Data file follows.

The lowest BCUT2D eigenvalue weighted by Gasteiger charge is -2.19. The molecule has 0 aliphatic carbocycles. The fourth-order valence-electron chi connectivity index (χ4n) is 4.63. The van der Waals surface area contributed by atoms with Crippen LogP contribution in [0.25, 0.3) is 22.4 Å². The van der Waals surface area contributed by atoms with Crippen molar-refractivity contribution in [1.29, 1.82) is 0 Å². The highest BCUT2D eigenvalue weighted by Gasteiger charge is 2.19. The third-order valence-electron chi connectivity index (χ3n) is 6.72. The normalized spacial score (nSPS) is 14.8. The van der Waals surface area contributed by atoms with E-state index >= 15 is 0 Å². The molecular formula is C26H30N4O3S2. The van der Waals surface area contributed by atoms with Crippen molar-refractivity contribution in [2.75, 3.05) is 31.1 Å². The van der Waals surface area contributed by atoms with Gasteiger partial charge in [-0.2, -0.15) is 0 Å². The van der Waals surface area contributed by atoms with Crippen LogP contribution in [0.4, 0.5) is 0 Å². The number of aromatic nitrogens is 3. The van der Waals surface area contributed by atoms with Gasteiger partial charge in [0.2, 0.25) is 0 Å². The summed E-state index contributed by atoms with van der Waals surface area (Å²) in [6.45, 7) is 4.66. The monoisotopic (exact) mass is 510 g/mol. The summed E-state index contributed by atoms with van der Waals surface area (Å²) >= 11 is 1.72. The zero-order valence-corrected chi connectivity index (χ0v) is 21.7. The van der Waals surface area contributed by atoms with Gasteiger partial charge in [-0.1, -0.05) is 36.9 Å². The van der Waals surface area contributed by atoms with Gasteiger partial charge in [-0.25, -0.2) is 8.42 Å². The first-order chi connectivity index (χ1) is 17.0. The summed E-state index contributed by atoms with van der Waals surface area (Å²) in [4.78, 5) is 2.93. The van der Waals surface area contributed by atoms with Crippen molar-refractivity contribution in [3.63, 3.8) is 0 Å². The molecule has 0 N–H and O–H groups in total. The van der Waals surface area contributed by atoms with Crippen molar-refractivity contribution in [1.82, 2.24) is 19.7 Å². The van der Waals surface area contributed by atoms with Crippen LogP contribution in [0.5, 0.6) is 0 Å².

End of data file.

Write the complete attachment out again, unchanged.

The lowest BCUT2D eigenvalue weighted by Gasteiger charge is -2.19. The molecule has 0 aliphatic carbocycles. The fourth-order valence-electron chi connectivity index (χ4n) is 4.63. The van der Waals surface area contributed by atoms with Crippen LogP contribution in [0.25, 0.3) is 22.4 Å². The van der Waals surface area contributed by atoms with Crippen molar-refractivity contribution in [1.29, 1.82) is 0 Å². The highest BCUT2D eigenvalue weighted by Gasteiger charge is 2.19. The third-order valence-electron chi connectivity index (χ3n) is 6.72. The normalized spacial score (nSPS) is 14.8. The van der Waals surface area contributed by atoms with E-state index >= 15 is 0 Å². The molecular formula is C26H30N4O3S2. The van der Waals surface area contributed by atoms with Crippen molar-refractivity contribution in [2.75, 3.05) is 31.1 Å². The van der Waals surface area contributed by atoms with Gasteiger partial charge in [-0.2, -0.15) is 0 Å². The van der Waals surface area contributed by atoms with Crippen LogP contribution in [0.4, 0.5) is 0 Å². The number of aromatic nitrogens is 3. The van der Waals surface area contributed by atoms with Gasteiger partial charge in [0.2, 0.25) is 0 Å². The summed E-state index contributed by atoms with van der Waals surface area (Å²) in [6.45, 7) is 4.66. The monoisotopic (exact) mass is 510 g/mol. The summed E-state index contributed by atoms with van der Waals surface area (Å²) >= 11 is 1.72. The zero-order valence-corrected chi connectivity index (χ0v) is 21.7. The van der Waals surface area contributed by atoms with Gasteiger partial charge in [-0.1, -0.05) is 36.9 Å². The van der Waals surface area contributed by atoms with Gasteiger partial charge in [-0.25, -0.2) is 8.42 Å². The first-order chi connectivity index (χ1) is 17.0. The summed E-state index contributed by atoms with van der Waals surface area (Å²) in [4.78, 5) is 2.93. The van der Waals surface area contributed by atoms with Crippen molar-refractivity contribution in [3.63, 3.8) is 0 Å². The molecule has 0 N–H and O–H groups in total. The van der Waals surface area contributed by atoms with Crippen molar-refractivity contribution in [1.82, 2.24) is 19.7 Å². The van der Waals surface area contributed by atoms with Crippen LogP contribution in [0.5, 0.6) is 0 Å².